THE SHADOW OF WHAT WAS LOST by James Islington

THE SHADOW OF WHAT WAS LOST

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KIRKUS REVIEW

This doorstopper epic fantasy and trilogy opener was originally self-published in 2014.

The details that give this ingeniously plotted yarn its backbone emerge gradually—and are not always entirely clear. Twenty years ago, a war swept away and annihilated the tyrannical Augurs when their formidable magic inexplicably faltered. Their servants, the Gifted, whose lesser magic derives from Essence (Islington has an irritating habit of capitalizing things), were forcibly constrained to obey the Four Tenets, meaning they can no longer use their magic to cause harm even in self-defense. At a school-cum-sanctuary-cum-prison for the Gifted, three 16-year-old friends, Davian, Wirr, and Asha, face their final tests. Though an excellent student, Davian cannot use Essence and faces a cruel exile. He decides to abscond. Wirr believes Davian’s an Augur whose higher-order magic blocks his ability to channel Essence, and he insists on joining him. Ilseth Tenvar, a seemingly sympathetic Elder, gives Davian a mysterious magic box to guide his progress. The next morning Asha wakes to a nightmare of her own. On the road Davian encounters the strange, scarred Gifted Taeris Sarr, who three years ago saved his life (Davian doesn’t remember the incident) and supposedly was executed for his pains. In the far north an ancient evil stirs, while in a related development, Caeden wakes in a forest to find himself covered in blood and with no memory of anything. So, in time-honored fashion, nobody is what they seem to be, everybody has a secret agenda, and the key players all lack pivotal memories. And while there’s nothing much new here, Islington’s natural storytelling ability provides incessant plot twists and maintains a relentless pace. The characters have well-rounded personalities and don’t make decisions or errors merely to advance the plot, even if they all sound and act the same youngish age.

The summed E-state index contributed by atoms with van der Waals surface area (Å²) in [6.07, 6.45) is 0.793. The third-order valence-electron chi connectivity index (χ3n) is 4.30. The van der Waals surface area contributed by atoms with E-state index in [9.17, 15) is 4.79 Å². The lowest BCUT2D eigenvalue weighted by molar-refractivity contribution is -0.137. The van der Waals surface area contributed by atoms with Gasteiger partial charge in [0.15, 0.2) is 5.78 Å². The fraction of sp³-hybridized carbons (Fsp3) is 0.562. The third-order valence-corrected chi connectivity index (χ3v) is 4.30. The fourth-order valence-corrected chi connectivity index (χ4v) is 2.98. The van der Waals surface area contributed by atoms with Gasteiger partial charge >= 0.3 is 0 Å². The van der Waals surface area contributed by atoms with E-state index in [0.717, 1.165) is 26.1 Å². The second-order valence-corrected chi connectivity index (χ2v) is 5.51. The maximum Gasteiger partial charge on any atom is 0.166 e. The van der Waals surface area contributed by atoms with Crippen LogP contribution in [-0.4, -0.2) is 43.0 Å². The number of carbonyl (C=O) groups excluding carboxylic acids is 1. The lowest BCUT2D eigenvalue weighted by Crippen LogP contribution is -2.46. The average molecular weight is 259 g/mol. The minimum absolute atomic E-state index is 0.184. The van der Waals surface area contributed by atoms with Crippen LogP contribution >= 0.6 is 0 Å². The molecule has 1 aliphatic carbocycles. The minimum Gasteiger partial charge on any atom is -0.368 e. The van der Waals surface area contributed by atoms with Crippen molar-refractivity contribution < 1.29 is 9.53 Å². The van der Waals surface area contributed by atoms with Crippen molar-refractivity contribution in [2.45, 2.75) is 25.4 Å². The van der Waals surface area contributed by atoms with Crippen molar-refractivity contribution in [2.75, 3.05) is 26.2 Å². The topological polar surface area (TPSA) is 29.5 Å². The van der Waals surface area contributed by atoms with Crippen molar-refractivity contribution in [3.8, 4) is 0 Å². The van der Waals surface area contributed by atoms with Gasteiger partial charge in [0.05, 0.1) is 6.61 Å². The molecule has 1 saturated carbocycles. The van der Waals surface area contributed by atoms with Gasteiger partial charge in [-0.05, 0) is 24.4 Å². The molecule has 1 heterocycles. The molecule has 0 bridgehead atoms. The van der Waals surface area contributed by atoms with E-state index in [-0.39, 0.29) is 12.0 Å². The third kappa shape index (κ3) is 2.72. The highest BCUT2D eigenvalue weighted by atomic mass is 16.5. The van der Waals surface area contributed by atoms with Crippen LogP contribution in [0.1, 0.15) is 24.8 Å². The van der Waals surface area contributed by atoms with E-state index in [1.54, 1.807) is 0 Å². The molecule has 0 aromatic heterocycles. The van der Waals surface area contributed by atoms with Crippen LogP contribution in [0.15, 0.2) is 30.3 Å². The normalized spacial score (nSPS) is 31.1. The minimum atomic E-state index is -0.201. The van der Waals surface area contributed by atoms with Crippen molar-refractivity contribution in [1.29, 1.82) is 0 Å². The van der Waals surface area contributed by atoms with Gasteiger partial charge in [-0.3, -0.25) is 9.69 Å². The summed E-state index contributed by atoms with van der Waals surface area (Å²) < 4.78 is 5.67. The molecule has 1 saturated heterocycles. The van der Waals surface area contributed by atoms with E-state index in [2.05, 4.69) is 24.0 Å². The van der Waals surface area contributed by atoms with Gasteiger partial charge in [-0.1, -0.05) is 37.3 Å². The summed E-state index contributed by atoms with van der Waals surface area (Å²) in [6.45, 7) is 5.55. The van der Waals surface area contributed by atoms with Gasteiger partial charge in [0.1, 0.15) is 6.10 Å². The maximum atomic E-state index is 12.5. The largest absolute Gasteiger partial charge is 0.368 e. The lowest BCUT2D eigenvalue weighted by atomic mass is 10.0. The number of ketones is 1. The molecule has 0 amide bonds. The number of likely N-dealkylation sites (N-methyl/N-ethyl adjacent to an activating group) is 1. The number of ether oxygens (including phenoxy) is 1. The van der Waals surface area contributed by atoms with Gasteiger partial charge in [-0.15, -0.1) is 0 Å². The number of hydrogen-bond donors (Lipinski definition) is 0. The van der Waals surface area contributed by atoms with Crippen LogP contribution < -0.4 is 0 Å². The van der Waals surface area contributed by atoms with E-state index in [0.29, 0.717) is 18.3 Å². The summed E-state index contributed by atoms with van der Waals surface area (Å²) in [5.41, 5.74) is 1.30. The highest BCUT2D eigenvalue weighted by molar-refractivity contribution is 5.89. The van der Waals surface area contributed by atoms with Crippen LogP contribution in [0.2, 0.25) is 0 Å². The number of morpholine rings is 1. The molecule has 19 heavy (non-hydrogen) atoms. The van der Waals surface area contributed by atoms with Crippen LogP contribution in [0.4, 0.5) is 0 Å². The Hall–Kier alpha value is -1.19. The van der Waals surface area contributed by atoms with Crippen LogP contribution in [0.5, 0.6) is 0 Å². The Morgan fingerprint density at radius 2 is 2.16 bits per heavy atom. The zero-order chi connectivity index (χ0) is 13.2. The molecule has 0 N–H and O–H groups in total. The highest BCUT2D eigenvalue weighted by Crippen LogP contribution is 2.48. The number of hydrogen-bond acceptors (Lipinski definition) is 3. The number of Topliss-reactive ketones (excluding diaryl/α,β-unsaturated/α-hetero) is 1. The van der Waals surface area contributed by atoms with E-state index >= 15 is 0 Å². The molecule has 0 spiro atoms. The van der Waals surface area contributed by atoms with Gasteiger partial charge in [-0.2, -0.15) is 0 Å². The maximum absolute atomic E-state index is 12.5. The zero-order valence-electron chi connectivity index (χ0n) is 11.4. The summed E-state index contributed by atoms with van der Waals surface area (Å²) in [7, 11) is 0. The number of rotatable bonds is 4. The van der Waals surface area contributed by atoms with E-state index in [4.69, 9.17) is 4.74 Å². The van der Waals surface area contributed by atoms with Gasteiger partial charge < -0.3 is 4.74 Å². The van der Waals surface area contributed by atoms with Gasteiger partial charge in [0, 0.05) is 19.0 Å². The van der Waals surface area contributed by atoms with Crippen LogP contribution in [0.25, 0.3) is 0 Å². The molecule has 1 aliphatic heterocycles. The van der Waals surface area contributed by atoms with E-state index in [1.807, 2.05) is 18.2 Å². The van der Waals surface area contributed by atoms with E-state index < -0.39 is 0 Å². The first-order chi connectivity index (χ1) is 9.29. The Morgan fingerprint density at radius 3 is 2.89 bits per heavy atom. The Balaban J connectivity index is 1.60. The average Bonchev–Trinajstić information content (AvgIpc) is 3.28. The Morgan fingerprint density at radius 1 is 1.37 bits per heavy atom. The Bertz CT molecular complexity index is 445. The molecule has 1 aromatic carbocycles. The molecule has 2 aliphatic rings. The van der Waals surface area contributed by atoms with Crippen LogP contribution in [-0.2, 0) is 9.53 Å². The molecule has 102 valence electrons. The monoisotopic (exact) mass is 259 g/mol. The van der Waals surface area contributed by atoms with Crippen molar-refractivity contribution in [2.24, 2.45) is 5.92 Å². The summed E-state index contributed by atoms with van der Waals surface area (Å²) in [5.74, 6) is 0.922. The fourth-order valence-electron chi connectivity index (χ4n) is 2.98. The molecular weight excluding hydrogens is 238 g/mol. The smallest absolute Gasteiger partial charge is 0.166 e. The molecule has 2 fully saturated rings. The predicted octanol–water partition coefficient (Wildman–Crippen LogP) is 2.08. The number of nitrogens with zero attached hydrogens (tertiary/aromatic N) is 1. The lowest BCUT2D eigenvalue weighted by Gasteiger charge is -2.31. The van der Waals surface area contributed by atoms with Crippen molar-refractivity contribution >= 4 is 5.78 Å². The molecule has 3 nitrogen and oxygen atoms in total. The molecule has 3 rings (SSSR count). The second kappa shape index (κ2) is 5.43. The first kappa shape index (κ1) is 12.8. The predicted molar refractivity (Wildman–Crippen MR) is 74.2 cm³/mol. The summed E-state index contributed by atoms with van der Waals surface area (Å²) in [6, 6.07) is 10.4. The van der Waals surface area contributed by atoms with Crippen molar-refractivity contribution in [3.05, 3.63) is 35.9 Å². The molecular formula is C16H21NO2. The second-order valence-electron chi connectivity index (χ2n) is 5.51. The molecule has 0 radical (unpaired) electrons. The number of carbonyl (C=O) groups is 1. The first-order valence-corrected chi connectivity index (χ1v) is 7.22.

A promising page-turner from a poised newcomer who’s well worth keeping tabs on.

Pub Date: Nov. 8th, 2016
ISBN: 978-0-316-27409-8
Page count: 704pp
Publisher: Orbit
Review Posted Online:
Kirkus Reviews Issue: Oct. 15th, 2016




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